In the 1930s, British adviser to Bahrain Sir Charles Belgrave proposed to rename the Persian Gulf, “Arabian Gulf,” a proposal that was rejected by the British Colonial and Foreign offices. Two decades later, the Anglo-Iranian Oil Company resurrected the term during its dispute with Mohammad Mossadegh, the Iranian Prime Minister whose battle with British oil interests would end in a U.S.-sponsored coup d'état that continues to haunt U.S.-Iran relations. In the 1960s, the title “Arabian Gulf” became central to propaganda efforts during the Pan-Arabism era aimed at exploiting ethnic divisions in the region to unite Arabs against non-Arabs, namely Iranians and Israelis. The term was later employed by Saddam Hussein to justify his aims at territorial expansion. Osama Bin Laden even adopted the phrase in an attempt to rally Arab populations by emphasizing ethnic rivalries in the Middle East.

We have serious concerns that Google is now playing into these efforts of geographic politicization. Unfortunately, this is not the first time Google has stirred controversy on this topic. In 2008, Google Earth began including the term “Arabian Gulf” in addition to Persian Gulf as the name for the body of water. NIAC and others called on you then to stop using this ethnically divisive propaganda term, but to no avail. Instead of following the example of organizations like the National Geographic Society, which in 2004 used term “Arabian Gulf” in its maps but recognized the error and corrected it, Google has apparently decided to allow its informational products to become politicized.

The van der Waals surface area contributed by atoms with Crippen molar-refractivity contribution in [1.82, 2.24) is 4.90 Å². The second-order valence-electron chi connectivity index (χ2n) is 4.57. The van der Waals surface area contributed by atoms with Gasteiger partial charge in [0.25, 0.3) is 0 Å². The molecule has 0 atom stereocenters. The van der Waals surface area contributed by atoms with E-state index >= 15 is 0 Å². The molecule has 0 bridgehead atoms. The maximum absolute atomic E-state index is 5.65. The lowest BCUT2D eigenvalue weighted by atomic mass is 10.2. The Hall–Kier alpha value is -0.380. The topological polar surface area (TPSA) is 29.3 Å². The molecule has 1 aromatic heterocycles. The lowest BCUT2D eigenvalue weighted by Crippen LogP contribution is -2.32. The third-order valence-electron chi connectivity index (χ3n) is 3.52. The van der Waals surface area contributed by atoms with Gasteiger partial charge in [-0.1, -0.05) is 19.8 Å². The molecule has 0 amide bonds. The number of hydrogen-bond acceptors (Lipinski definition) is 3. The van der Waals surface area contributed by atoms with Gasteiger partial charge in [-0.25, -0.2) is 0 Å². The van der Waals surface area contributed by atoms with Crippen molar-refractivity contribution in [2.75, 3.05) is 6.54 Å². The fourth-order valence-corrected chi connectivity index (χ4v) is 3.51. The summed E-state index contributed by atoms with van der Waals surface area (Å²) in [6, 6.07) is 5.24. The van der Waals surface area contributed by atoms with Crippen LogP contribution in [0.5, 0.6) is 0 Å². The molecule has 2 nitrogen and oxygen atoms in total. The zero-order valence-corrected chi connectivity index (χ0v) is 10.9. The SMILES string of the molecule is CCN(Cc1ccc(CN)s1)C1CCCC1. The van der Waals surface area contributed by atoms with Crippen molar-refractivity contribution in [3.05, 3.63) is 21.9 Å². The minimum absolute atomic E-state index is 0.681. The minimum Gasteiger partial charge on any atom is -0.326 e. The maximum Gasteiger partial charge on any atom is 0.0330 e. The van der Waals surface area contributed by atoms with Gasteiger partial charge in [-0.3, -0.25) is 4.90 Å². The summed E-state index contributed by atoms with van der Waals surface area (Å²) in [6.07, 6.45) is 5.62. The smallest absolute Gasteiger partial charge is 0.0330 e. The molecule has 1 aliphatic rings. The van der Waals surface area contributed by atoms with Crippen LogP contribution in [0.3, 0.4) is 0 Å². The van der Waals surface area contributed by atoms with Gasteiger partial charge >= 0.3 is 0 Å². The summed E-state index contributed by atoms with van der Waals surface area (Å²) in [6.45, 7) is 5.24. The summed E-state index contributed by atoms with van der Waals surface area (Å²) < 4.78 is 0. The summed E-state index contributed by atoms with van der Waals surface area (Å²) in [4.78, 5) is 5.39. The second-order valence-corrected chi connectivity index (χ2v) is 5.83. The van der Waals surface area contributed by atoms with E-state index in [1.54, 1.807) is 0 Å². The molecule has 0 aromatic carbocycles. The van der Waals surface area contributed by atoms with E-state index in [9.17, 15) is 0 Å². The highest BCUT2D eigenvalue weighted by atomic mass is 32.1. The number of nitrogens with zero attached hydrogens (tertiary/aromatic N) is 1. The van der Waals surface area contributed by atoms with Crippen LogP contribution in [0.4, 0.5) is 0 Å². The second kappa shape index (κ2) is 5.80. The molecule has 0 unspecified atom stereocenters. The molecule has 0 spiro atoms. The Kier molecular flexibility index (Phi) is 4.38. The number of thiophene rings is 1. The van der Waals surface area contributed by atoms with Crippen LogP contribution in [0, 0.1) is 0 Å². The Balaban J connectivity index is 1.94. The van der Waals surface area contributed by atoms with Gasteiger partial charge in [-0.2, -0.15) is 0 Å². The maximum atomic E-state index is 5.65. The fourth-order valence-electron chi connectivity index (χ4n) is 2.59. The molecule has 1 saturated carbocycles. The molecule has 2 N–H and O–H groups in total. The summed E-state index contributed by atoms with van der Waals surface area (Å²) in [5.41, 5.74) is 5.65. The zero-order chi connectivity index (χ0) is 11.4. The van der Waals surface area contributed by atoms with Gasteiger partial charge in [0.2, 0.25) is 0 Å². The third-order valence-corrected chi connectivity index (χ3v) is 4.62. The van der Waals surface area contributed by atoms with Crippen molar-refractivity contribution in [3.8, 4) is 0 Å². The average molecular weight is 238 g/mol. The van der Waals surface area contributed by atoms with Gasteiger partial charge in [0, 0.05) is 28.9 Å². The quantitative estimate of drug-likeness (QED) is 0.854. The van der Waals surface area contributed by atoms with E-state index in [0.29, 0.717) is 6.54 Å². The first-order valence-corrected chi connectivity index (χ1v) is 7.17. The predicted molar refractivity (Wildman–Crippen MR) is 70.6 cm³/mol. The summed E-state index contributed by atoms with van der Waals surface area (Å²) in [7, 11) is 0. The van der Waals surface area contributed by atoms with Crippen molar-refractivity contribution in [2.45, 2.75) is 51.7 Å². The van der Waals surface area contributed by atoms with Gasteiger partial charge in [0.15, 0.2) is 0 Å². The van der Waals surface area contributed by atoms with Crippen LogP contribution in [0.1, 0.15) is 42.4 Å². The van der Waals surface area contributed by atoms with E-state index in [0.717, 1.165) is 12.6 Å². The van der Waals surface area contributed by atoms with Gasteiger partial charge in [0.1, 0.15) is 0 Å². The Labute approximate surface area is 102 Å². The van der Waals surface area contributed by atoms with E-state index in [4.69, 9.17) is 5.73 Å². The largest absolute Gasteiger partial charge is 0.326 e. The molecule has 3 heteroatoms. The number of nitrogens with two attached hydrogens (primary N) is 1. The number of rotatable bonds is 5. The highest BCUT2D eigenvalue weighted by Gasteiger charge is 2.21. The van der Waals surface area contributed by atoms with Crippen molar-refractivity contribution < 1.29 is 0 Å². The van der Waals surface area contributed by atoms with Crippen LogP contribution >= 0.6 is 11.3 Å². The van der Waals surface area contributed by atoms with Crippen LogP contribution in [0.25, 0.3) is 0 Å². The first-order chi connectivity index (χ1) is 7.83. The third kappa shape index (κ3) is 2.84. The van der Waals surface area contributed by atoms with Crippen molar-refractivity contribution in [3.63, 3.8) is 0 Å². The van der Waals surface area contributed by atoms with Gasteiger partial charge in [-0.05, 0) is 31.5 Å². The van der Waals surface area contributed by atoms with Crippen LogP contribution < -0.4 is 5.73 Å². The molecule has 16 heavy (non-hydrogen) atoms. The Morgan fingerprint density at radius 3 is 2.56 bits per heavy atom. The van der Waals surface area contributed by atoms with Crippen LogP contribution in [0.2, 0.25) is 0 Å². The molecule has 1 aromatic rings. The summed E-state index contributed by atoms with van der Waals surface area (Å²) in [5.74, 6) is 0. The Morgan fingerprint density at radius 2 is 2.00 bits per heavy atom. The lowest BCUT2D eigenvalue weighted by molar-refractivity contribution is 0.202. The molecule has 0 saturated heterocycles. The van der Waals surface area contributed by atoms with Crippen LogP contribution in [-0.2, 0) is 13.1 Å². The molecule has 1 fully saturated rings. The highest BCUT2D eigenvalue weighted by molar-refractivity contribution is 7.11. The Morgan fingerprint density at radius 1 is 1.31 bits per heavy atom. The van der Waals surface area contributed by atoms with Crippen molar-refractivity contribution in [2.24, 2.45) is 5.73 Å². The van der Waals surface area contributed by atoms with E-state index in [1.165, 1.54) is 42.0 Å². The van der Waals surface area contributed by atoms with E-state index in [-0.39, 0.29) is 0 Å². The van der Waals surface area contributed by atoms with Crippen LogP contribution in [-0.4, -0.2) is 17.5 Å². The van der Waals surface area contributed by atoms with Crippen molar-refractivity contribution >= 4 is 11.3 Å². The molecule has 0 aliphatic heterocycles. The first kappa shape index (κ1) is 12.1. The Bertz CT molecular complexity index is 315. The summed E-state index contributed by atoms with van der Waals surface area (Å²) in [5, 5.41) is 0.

Google should rectify this situation and immediately include the proper name for the Persian Gulf in Google Maps and all of its informational products. The exclusion of the title of the Persian Gulf diminishes your applications as informational tools, and raises questions about the integrity and accuracy of information provided by Google.

We strongly urge you to stay true to Google’s mission – “to organize the world’s information and make it universally accessible and useful” – without distorting or politicizing that information. We look forward to an explanation from you regarding the recent removal of the Persian Gulf name from Google Maps and call on you to immediately correct this mistake.